Next week the Kunstmuseum in Bern will announce if it will accept the bequest of 1300 works of art from Cornelius Gurlitt. Gurlitt’s father was art dealer Hildebrand Gurlitt, operating during World War II. As a consequence a large number of these works will have possibly been stolen or forcibly taken during the Nazi regime. Receiving these works will be a challenge for whoever ultimately gets them. But the likely result no matter what will be litigation. There has never been such a large and contested body of artworks collected in one estate, but even if this were just a mundane estate without Nazi-era art association, large estates often carry with them the likelihood of litigation.
The Wall Street Journal reports that the Kunstmuseum is expected to accept the works:
The Kunstmuseum Bern’s legal team has been researching the artworks’ provenance since the museum was informed of the bequest on May 7. Barring a last-minute legal discovery that could scuttle the deal, the museum’s board of directors will accept the gift at its meeting on Saturday, the last of half a dozen deliberations regarding Mr. Gurlitt’s bequest. . . . Much of the delay in accepting the trove has come because the tiny museum needed to secure seven-figure private funding from Swiss donors to be as free as possible of German funding that the museum thought could taint the neutrality of their provenance research, people familiar with the deliberations said.This was a daunting task for the board members. The museum lacks the financial backing of other Swiss museums like Fondation Beyeler. Unlike European and American museum boards filled with wealthy collectors and art world insiders, the Kunstmuseum Bern’s board comprises local government officials and academics.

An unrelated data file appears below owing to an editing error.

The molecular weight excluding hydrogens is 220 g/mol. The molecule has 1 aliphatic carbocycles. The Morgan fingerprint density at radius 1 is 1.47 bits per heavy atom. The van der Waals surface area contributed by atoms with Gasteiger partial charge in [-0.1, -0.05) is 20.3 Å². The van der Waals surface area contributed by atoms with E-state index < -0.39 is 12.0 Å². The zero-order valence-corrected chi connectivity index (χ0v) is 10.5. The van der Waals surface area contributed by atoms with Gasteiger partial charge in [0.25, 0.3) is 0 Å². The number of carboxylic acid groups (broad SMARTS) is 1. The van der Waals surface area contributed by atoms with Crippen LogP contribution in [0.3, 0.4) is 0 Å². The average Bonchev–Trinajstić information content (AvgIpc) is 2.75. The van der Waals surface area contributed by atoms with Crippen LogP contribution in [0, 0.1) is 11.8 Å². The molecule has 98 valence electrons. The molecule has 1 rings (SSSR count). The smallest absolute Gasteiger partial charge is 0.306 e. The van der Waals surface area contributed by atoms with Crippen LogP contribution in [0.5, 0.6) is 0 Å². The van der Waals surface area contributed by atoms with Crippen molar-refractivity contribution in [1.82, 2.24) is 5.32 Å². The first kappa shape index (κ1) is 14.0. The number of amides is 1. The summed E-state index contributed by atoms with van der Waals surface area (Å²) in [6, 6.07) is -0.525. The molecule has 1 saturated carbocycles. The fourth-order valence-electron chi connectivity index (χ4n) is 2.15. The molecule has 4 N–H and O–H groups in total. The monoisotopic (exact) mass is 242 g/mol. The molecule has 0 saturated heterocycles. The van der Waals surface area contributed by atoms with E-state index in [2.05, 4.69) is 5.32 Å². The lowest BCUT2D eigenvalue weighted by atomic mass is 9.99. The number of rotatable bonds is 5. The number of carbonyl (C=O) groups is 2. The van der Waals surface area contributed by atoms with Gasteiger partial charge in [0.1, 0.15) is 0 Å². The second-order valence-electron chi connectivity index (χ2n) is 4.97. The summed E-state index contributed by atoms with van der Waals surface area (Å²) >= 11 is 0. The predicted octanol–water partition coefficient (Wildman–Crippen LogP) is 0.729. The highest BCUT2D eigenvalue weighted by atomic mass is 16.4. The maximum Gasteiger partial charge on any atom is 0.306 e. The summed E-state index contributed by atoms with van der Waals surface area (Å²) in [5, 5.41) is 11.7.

But Nina Neuhaus writes that one of Gurlitt’s cousins, Uta Werner may challenge the validity of Gurlitt’s will:
[She] has threatened to challenge the will. Her claim is based on a psychiatric report, which she had commissioned from Dr Helmut Hausner, chief physician at the psychiatric clinic at the University Hospital Regensburg. The conclusion of the psychiatric report is that Mr Gurlitt was suffering from a “a slight dementia, a schizoid personality disorder, and a delusional disorder” when making his will on 9th January 2014. (See Section 2229(4) of the German Civil Code: A person who is incapable of realising the importance of a declaration of intent made by him and of acting in accordance with this realisation on account of pathological mental disturbance, mental deficiency or derangement of the senses may not make a will.)
If the challenge of the will is successful, Gurlitt’s two cousins and not the Museum of Fine Arts Bern will become the rightful owners of the art collection. (See Section 1926(1) of the German Civil Code: Heirs on intestacy of the third degree are the grandparents of the deceased and their descendants.)
Nicholas O’Donnell thinks the problems with the will are real:
It is far from a forgone conclusion, however, that his last-minute will would hold up under scrutiny. The circumstances alone—an elderly person, under enormous international scrutiny, placed under a guardianship—beg the question.
One possible solution, Alfred Weidinger argues that the works should be sold to benefit Jewish organisations, and thinks the German authorities made a major mistake in simply seizing the works without first reaching a settlement with Gurlitt:
Germany made the great mistake of storming Gurlitt’s apartment without attempting to reach an agreement with him first, because we all know that this is about private restitution. In a case like this, the only possibility is reaching a settlement by mutual consent. In Germany at the moment, it really doesn’t matter where works turn up, or how tainted the provenance of works hanging in museums is, because there is no art restitution law. This is the major institutional problem: the federal government has more or less assigned art and culture agendas to its constituent Länder and there is no unified stance.